RNA polymerase II (RNAPII) transcribes DNA into mRNA and thereby plays a critical role in cellular protein production. In addition, RNAPII plays a central role in DNA damage responses. Measurements of RNAPII on chromatin may thus give insight into several essential processes in eukaryotic cells. During transcription, the C-terminal domain of RNAPII becomes post-translationally modified, and phosphorylation on serine 5 and serine 2 can be used as markers for the promoter proximal and productively elongating forms of RNAPII, respectively. Here, we provide a detailed protocol for the detection of chromatin-bound RNAPII and its serine 5- and serine 2-phosphorylated forms in individual human cells through the cell cycle. We have recently shown that this method can be used to study the effects of ultraviolet DNA damage on RNAPII chromatin binding and that it can even be used to reveal new knowledge about the transcription cycle itself. Other commonly used methods to study RNAPII chromatin binding include chromatin immunoprecipitation followed by sequencing or chromatin fractionation followed by western blotting. However, such methods are frequently based on lysates made from a large number of cells, which may mask population heterogeneity, e.g., due to cell cycle phase. With strengths such as single-cell analysis, speed of use, and accurate quantitative readouts, we envision that our flow cytometry method can be widely used as a complementary approach to sequencing-based methods to study effects of different stimuli and inhibitors on RNAPII-mediated transcription. Graphical overview.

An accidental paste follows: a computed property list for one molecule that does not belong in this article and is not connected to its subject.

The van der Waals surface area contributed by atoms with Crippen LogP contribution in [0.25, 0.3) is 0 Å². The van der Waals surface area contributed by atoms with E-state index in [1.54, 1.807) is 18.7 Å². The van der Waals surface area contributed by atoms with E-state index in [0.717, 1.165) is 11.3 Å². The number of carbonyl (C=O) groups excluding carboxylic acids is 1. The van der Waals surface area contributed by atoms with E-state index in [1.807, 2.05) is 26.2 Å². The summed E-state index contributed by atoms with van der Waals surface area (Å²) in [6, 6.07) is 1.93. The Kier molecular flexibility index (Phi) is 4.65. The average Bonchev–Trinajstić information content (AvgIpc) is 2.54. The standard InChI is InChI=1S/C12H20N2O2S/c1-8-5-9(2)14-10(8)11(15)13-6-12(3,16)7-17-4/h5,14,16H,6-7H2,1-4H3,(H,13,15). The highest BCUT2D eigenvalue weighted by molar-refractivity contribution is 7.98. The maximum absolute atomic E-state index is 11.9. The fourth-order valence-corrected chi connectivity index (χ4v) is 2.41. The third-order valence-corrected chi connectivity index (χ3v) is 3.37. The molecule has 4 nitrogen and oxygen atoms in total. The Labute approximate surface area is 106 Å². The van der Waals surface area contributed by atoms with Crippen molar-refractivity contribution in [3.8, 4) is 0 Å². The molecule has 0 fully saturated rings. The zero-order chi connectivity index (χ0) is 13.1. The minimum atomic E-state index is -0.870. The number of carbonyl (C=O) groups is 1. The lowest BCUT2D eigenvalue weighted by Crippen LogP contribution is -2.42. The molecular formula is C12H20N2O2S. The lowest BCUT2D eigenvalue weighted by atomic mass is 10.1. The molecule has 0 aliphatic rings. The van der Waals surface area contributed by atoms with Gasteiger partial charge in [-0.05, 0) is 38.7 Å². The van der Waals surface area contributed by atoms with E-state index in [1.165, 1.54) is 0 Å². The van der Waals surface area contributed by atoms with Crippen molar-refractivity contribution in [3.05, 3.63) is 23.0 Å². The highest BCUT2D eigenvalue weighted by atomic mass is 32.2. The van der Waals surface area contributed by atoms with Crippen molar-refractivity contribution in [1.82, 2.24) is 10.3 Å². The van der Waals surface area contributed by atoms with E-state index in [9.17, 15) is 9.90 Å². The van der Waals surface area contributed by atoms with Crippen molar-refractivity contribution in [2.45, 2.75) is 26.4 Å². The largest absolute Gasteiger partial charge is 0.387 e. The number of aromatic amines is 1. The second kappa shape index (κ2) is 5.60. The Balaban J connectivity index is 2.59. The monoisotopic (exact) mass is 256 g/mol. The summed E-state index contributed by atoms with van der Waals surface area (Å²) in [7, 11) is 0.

Keywords: Barcoding; Cell cycle; Extraction; Flow cytometry; Multiplexing; RNA polymerase II; RNAPII; Transcription.
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